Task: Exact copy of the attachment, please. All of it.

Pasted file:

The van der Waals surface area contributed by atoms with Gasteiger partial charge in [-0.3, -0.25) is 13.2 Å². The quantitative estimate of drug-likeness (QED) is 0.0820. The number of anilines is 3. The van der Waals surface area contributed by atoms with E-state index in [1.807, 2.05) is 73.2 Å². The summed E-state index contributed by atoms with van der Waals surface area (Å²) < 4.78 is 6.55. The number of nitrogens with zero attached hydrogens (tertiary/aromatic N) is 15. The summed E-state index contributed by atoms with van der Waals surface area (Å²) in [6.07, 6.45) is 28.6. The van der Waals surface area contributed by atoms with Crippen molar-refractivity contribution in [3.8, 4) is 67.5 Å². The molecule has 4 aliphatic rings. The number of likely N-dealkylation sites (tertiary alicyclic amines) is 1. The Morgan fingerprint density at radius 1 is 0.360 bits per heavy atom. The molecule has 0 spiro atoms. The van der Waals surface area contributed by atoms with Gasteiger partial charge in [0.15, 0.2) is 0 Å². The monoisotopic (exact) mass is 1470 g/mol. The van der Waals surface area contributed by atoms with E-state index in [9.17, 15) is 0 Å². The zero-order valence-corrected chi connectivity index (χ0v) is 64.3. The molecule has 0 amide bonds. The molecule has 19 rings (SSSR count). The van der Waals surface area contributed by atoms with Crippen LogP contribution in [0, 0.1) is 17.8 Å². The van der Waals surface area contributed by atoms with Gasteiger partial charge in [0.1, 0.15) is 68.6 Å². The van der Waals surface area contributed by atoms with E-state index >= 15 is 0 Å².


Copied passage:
The van der Waals surface area contributed by atoms with Gasteiger partial charge in [-0.3, -0.25) is 13.2 Å². The quantitative estimate of drug-likeness (QED) is 0.0820. The number of anilines is 3. The van der Waals surface area contributed by atoms with E-state index in [1.807, 2.05) is 73.2 Å². The summed E-state index contributed by atoms with van der Waals surface area (Å²) < 4.78 is 6.55. The number of nitrogens with zero attached hydrogens (tertiary/aromatic N) is 15. The summed E-state index contributed by atoms with van der Waals surface area (Å²) in [6.07, 6.45) is 28.6. The van der Waals surface area contributed by atoms with Crippen molar-refractivity contribution in [3.8, 4) is 67.5 Å². The molecule has 4 aliphatic rings. The number of likely N-dealkylation sites (tertiary alicyclic amines) is 1. The Morgan fingerprint density at radius 1 is 0.360 bits per heavy atom. The molecule has 0 spiro atoms. The van der Waals surface area contributed by atoms with Gasteiger partial charge in [0.15, 0.2) is 0 Å². The monoisotopic (exact) mass is 1470 g/mol. The van der Waals surface area contributed by atoms with E-state index in [9.17, 15) is 0 Å². The zero-order valence-corrected chi connectivity index (χ0v) is 64.3. The molecule has 0 amide bonds. The molecule has 19 rings (SSSR count). The van der Waals surface area contributed by atoms with Crippen LogP contribution in [0, 0.1) is 17.8 Å². The van der Waals surface area contributed by atoms with Gasteiger partial charge in [0.1, 0.15) is 68.6 Å². The van der Waals surface area contributed by atoms with E-state index >= 15 is 0 Å².